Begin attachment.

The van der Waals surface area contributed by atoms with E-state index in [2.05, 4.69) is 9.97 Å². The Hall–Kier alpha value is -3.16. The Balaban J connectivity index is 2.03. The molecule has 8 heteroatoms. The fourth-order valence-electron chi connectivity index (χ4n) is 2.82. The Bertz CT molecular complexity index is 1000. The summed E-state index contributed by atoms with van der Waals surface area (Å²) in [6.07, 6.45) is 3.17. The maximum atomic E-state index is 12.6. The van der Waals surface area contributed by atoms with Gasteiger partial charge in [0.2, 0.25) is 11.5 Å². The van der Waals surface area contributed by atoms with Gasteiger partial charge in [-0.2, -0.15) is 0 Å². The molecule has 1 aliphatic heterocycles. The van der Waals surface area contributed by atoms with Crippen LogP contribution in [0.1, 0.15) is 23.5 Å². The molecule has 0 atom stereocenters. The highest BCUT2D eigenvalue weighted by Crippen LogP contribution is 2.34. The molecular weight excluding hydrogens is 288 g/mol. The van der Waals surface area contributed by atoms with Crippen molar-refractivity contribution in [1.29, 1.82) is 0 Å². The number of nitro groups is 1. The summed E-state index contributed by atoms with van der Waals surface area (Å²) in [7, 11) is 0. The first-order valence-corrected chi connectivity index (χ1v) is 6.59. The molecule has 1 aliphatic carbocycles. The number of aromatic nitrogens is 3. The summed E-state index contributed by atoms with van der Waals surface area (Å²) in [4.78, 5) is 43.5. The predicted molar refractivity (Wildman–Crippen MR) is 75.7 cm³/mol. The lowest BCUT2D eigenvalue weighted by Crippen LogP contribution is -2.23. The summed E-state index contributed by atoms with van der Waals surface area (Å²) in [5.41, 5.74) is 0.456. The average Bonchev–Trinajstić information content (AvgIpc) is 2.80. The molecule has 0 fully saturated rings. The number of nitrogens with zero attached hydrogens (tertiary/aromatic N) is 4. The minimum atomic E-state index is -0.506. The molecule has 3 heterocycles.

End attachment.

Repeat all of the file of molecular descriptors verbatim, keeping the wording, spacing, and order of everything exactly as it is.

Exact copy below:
The van der Waals surface area contributed by atoms with E-state index in [2.05, 4.69) is 9.97 Å². The Hall–Kier alpha value is -3.16. The Balaban J connectivity index is 2.03. The molecule has 8 heteroatoms. The fourth-order valence-electron chi connectivity index (χ4n) is 2.82. The Bertz CT molecular complexity index is 1000. The summed E-state index contributed by atoms with van der Waals surface area (Å²) in [6.07, 6.45) is 3.17. The maximum atomic E-state index is 12.6. The van der Waals surface area contributed by atoms with Gasteiger partial charge in [0.2, 0.25) is 11.5 Å². The van der Waals surface area contributed by atoms with Gasteiger partial charge in [-0.2, -0.15) is 0 Å². The molecule has 1 aliphatic heterocycles. The van der Waals surface area contributed by atoms with Crippen LogP contribution in [0.1, 0.15) is 23.5 Å². The molecule has 0 atom stereocenters. The highest BCUT2D eigenvalue weighted by Crippen LogP contribution is 2.34. The molecular weight excluding hydrogens is 288 g/mol. The van der Waals surface area contributed by atoms with Crippen molar-refractivity contribution in [1.29, 1.82) is 0 Å². The number of nitro groups is 1. The summed E-state index contributed by atoms with van der Waals surface area (Å²) in [7, 11) is 0. The first-order valence-corrected chi connectivity index (χ1v) is 6.59. The molecule has 1 aliphatic carbocycles. The number of aromatic nitrogens is 3. The summed E-state index contributed by atoms with van der Waals surface area (Å²) in [4.78, 5) is 43.5. The predicted molar refractivity (Wildman–Crippen MR) is 75.7 cm³/mol. The lowest BCUT2D eigenvalue weighted by Crippen LogP contribution is -2.23. The summed E-state index contributed by atoms with van der Waals surface area (Å²) in [5.41, 5.74) is 0.456. The average Bonchev–Trinajstić information content (AvgIpc) is 2.80. The molecule has 0 fully saturated rings. The number of nitrogens with zero attached hydrogens (tertiary/aromatic N) is 4. The minimum atomic E-state index is -0.506. The molecule has 3 heterocycles.